- Important Changes to Mechanics Lien Law Take Effect Today
- July 11, 2012 | Authors: Christopher J. Menjou; D. Creighton Sebra
- Law Firm: Morris Polich & Purdy LLP - Los Angeles Office
As many of you know, in 2010 Senate Bill 189 was signed into law by Governor Brown, which rephrased and restructured the law pertaining to Mechanics Liens, Stop Notices, bond claims and prompt payment statutes. These sweeping changes, long in the making, take effect today (the actual effective date of July 1, 2012 being a Sunday).
The new law completely renumbers the Mechanics Liens statutory scheme, establishes new definitions, changes the required forms and provides additional remedies to design professionals. While the full scope of the new statute is too broad a subject for an email update, the following list highlights some of the more important changes:
- New required forms for Preliminary Notices and Notices of Mechanics Liens
- New notice requirements for contractors contracting directly with owners
- New required forms for conditional and unconditional waivers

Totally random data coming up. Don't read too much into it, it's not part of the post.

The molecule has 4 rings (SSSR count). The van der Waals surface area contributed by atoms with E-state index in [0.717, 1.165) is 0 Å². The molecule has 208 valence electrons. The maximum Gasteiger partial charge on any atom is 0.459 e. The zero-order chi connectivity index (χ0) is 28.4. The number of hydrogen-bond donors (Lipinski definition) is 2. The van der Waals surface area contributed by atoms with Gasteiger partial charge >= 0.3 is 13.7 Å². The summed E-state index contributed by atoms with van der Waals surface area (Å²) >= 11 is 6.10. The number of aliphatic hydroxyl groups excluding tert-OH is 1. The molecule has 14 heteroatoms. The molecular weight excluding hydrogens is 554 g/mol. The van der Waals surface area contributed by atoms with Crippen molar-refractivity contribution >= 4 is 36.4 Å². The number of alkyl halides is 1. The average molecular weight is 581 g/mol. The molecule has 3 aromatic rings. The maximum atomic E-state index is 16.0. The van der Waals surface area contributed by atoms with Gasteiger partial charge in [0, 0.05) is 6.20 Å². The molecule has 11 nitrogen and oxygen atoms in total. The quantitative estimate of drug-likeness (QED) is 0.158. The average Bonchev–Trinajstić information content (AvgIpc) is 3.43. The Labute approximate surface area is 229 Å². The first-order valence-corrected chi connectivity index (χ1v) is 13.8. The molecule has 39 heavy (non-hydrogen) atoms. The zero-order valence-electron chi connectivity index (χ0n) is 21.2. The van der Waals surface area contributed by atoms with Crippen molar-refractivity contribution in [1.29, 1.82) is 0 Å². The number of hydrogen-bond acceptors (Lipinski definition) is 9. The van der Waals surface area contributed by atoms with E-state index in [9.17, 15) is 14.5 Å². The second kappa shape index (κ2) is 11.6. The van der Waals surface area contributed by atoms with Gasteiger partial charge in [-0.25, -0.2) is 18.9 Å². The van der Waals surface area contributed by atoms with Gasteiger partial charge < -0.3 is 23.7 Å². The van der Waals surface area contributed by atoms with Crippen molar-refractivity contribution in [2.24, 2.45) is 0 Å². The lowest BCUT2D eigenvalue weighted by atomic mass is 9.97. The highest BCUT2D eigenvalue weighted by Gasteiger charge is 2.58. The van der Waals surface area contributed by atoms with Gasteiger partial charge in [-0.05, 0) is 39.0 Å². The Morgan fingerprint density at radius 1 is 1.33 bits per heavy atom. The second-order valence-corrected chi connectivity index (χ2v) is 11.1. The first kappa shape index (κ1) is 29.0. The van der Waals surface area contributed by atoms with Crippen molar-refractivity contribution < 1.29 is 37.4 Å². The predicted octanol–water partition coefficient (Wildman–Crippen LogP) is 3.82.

- New definition of "completion" for purposes of determining the triggering dates related to liens, Stop Notices and bond claims, which might substantially affect your lien rights
- New section allowing Design Professionals Liens to be converted into Mechanics Liens
- New required notices for Stop Payment Notices
Every owner, developer, contractor and design professional needs to be aware of the changes to the law. In many cases, lien claimants will have to substantially change their procedures to establish and protect their lien rights, as a failure to comply with the new statutes may result in the inadvertent loss of this important security right.